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Sustainable and selfsufficient gardening

September and October are ideal months for establishing new plants and shrubs in a garden. The dry hot months are over but it is still warm enough for plants to grow. A trip to the garden centre for new plants to fill gaps in borders is always a treat, but there are also several sustainable ways of producing more plants from your existing ones with very little fuss or expense.


Divide existing plants for swathes of colour

Garden designers often work with swathes of one colour to create impact in a garden. Working with this principle, if you have a much-loved perennial, plant divide it in the autumn to make more. Larger plants can be divided into several smaller plants. Indeed, many border perennials will benefit from being divided, including hostas, geraniums, lamiums, hellebores and penstemons.

Autumn is a perfect time to do this as a plant has often finished flowering, the soil is still workable and any new plants have time to set down roots before the onset of winter. Only divide a plant when it is in good health, as it will need to recover from being divided, and make sure any new plants have sufficient water to aid this recovery. If you’re not sure where to put the new plants, simply pot up and overwinter them and then use them to fill in gaps in the border the following year.


Collect and scatter seeds

Now is a perfect time to gather seeds from dried flowerheads in your garden. Aquilegia, larkspur, echinacea, poppies and love-in-the-mist are but a few likely sources. Store thoroughly dried seed in paper envelopes in a cool dark place. Alternatively, sow directly where they are to flower or in modules so that they can be transplanted at a later date – for instance biennials such as foxgloves can be sown now and overwintered so that they flower next year.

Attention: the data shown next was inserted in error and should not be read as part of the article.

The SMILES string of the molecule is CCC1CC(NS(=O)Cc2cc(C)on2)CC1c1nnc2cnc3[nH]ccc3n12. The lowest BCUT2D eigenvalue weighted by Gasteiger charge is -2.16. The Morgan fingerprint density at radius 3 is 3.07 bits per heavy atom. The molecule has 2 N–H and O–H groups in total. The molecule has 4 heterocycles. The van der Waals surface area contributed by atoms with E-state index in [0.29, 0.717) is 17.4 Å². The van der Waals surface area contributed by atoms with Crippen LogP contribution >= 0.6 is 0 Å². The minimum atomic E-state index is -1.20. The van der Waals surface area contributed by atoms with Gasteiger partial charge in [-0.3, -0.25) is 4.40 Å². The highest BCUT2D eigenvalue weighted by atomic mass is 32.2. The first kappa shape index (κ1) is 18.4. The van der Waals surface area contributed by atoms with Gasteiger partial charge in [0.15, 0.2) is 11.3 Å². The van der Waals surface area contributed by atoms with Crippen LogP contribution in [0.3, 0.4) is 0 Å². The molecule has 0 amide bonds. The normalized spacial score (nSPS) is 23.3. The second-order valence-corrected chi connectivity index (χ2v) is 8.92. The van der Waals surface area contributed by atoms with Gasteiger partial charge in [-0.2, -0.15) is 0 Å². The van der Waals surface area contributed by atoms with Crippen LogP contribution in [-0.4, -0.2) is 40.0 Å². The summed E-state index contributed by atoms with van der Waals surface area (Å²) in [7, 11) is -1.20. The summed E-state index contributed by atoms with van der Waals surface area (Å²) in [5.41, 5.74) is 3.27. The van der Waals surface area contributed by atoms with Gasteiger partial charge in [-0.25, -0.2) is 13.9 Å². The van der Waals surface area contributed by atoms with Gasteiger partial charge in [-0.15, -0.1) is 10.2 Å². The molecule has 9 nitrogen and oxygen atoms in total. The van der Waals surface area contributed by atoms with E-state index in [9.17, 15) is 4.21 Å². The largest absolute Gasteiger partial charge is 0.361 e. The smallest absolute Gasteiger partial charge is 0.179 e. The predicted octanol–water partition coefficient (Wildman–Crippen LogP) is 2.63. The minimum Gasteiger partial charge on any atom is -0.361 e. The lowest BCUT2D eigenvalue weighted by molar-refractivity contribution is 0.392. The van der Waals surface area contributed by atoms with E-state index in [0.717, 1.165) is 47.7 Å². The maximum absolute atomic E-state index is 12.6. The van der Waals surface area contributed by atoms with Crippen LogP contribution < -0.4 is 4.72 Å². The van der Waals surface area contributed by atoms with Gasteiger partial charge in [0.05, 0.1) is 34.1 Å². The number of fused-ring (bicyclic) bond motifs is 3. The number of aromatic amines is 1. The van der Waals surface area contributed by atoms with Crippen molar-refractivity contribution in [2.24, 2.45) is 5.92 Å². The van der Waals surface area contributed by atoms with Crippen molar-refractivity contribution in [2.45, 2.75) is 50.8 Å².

For a more relaxed approach, simply broadcast sow seed – combine very small seeds with sand or compost before scattering to ensure even coverage. Forget-me not seeds are ideal for broadcast sowing in autumn, providing a cheerful froth of blue the following May – a beautiful backdrop for spring tulips and good ground cover which will keep weeds at bay.


Transplant seedlings

Some seeds will already have fallen and germinated by September time – seedlings can be spotted on closer examination of borders. These can be easily moved whilst they are small to a more desirable location, or potted up for use later.


Take cuttings

Autumn is a prime time for taking cuttings to propagate more plants - hormone levels are high, so plants should root and grow well. Cuttings will obviously take longer to establish than plants that have been divided, but taking cuttings every spring and autumn is a good habit to form and will ensure a steady sustainable supply of healthy plants for years to come. 

It is also a good insurance policy if you have half hardy plants such as penstemon and fuchsia that might not make it through the winter. Tender perennials, such as osteospermum and verbena are often used as bedding plants and discarded once they have finished flowering, but taking cuttings will provide a new crop of plants for next year and save a trip to the garden centre.

Autumn garden

Nurturing what you have

Propagating from existing plants can be a wonderful way of observing nature and tuning into your garden across the seasons. Many gardeners will attest to the huge sense of satisfaction gained from nurturing plants from scratch and being as self-sufficient as possible. 

As well as the feel-good factor, repeating favourite plants that clearly thrive in your garden conditions can also result in a natural, cohesive planting scheme that sits well with its surroundings.

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